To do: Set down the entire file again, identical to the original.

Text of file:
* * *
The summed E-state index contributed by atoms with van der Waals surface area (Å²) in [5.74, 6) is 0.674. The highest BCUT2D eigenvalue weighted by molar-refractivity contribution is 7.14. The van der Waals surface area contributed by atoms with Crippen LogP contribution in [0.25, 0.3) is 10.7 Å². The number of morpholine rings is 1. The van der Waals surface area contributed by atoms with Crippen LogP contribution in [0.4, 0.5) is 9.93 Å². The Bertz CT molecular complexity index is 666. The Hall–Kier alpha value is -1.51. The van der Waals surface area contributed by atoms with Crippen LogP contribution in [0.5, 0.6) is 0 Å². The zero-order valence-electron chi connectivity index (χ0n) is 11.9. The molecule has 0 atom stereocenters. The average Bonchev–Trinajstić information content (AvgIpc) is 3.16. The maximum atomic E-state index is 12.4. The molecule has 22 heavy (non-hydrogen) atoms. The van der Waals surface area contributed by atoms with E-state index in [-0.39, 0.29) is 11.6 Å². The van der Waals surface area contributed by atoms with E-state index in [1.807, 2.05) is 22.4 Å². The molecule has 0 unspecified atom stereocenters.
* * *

The summed E-state index contributed by atoms with van der Waals surface area (Å²) in [5.74, 6) is 0.674. The highest BCUT2D eigenvalue weighted by molar-refractivity contribution is 7.14. The van der Waals surface area contributed by atoms with Crippen LogP contribution in [0.25, 0.3) is 10.7 Å². The number of morpholine rings is 1. The van der Waals surface area contributed by atoms with Crippen LogP contribution in [0.4, 0.5) is 9.93 Å². The Bertz CT molecular complexity index is 666. The Hall–Kier alpha value is -1.51. The van der Waals surface area contributed by atoms with Crippen LogP contribution in [0.5, 0.6) is 0 Å². The zero-order valence-electron chi connectivity index (χ0n) is 11.9. The molecule has 0 atom stereocenters. The average Bonchev–Trinajstić information content (AvgIpc) is 3.16. The maximum atomic E-state index is 12.4. The molecule has 22 heavy (non-hydrogen) atoms. The van der Waals surface area contributed by atoms with E-state index in [-0.39, 0.29) is 11.6 Å². The van der Waals surface area contributed by atoms with E-state index in [1.807, 2.05) is 22.4 Å². The molecule has 0 unspecified atom stereocenters.